By Annie Massa
(Bloomberg) --As the minutes tick down to 4 p.m. each trading day, a crucial process plays out in the U.S. stock market. Bats Global Markets wants to shake up how it works.
Bats, recently acquired by CBOE Holdings Inc., is debuting a new way to execute orders during the daily closing auctions, according to a statement Monday. The plan is to siphon off trades that would normally be completed at exchanges owned by NYSE Group and Nasdaq Inc., the two primary places that corporations and ETFs can turn to to get listed in the U.S. Bats says its new system will cost traders less.
The end-of-day auctions are increasingly important amid a shift to passive investment strategies. Index funds tend to aggregate clients’ trades and execute them then. This ends up being a good business for NYSE and Nasdaq, because traders tend to execute the orders on the exchange where a given stock is listed. Bats, given that it lists far fewer securities, loses out. It hopes to change that with its new system.
The move came at the behest of brokers and money managers, said Bryan Harkins, head of U.S. markets and global foreign exchange at Bats.
“There’s nothing that has had as much across-the-board support as this,” Harkins said in an interview. “Brokers are largely bearing the brunt of the lack of competition in this area, but the buy side was equally supportive.”
Although U.S. equities can trade on more than 40 venues throughout the day both on and off exchanges, at the end of the trading session they typically return to their home base listing exchange, where an auction calculates the final price. A similar auction process plays out before the market opens.
These all-important auctions can be a sticking point for brokers, who complain that exchanges have monopoly power to charge fees as they see fit at two key moments in the trading day. Bats’s plan would attempt to pry that perceived stranglehold loose, allowing certain kinds of time-centric orders to complete on its BZX exchange at lower cost.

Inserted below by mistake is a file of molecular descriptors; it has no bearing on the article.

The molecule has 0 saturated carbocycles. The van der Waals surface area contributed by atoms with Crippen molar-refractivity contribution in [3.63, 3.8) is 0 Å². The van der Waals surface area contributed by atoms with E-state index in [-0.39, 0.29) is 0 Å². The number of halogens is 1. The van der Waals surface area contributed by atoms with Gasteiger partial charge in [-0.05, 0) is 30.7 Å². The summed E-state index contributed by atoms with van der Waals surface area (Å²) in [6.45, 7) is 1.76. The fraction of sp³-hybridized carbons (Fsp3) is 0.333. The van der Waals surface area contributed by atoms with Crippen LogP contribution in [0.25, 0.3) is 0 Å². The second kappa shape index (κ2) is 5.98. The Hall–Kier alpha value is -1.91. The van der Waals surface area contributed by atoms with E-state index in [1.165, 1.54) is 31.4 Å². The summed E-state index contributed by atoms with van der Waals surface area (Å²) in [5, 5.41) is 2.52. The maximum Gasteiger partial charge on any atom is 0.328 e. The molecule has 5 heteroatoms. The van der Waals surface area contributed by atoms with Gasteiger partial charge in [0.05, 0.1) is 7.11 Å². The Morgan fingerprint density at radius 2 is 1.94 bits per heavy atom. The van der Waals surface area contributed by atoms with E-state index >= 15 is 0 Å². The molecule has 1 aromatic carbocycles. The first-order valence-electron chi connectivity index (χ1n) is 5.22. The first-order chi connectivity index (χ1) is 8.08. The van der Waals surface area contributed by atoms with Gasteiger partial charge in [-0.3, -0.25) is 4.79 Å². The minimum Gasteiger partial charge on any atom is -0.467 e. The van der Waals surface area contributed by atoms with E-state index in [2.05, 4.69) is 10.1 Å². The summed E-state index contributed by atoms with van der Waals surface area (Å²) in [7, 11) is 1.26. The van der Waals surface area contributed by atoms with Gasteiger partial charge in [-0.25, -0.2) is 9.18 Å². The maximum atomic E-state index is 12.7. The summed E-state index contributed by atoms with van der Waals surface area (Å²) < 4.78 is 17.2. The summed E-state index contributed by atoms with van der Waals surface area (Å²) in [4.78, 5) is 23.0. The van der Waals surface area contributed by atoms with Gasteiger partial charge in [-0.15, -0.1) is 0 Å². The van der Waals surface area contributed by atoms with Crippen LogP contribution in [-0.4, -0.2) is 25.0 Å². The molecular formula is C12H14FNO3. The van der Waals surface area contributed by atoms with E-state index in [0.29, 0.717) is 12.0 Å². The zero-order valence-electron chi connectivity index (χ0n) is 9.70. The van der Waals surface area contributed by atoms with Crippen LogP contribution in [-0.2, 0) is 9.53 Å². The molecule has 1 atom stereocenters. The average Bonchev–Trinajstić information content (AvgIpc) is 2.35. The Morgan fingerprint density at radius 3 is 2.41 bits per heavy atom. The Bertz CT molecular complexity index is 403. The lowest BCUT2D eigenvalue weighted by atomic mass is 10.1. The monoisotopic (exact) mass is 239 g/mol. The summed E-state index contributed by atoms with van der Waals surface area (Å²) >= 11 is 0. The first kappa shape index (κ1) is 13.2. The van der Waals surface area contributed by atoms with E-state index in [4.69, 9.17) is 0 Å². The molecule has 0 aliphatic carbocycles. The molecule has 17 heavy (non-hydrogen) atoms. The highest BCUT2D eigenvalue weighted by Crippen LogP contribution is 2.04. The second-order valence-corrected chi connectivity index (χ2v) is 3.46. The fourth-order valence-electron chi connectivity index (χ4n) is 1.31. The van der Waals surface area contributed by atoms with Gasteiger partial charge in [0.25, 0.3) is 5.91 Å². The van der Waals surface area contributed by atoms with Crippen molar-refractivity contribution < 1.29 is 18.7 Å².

Bats has not announced exactly what its own fees will be for the matching function, which it calls Bats Market Close. The function will only apply to a subset of orders called market-on-close orders, which execute as soon as a closing price is published at the end of the day. Any of these orders that are unmatched by Bats’s new process will be sent to their primary exchange.
NYSE Chief Operating Officer Stacey Cunningham objected to Bats’s argument that the new maneuver would not harm the marketplace’s ability to arrive at the best prices for securities. Investors and listed companies would suffer from more unpredictable end-of-day auctions if Bats’s measure went into effect, Cunningham said.
“Bats’s view that auction volume doesn’t influence price discovery is a false premise,” Cunningham said in a phone interview.
Auctions are gaining importance as passive investing grows, since closing prices are used to calculate the value of indexes. Only a stock’s home listing exchange can calculate its official open and closing price. Each exchange follows its own special recipe to take in and match up orders. There are four listing exchanges: NYSE lists public companies, while NYSE Arca and Bats focused on ETFs. Nasdaq lists both types of equities.
“The exchange-operated opening and closing auctions or ‘crosses’ are becoming an increasingly important part of the trading day, as passive investing continues to grow and traders look for opportunities to execute larger blocks of stock,” wrote Richard Johnson, vice president of Greenwich Associates’ market structure and technology research division, in a recent report.
The mounting importance of the auction process can be seen in traders’ increased use of strategies that can only play out during auctions. The use of these special strategies has increased from 5 percent of portfolio trading flow in the first quarter of 2015 to 14 percent in the same period one year later, according to the Greenwich Associates report.
Bats isn’t the only exchange making adjustments to lure additional volume. NYSE, owned by Intercontinental Exchange Inc., made a different move earlier this year, allowing Nasdaq-listed stocks to trade on all of its markets and its floor for the first time. At the time, the exchange touted the move as an advantage for institutional investors who wish to trade using brokers on the floor, who have special order types at their disposal for use during auctions.
To contact the reporter on this story: Annie Massa in New York at [email protected] To contact the editors responsible for this story: Nick Baker at [email protected] Rob Urban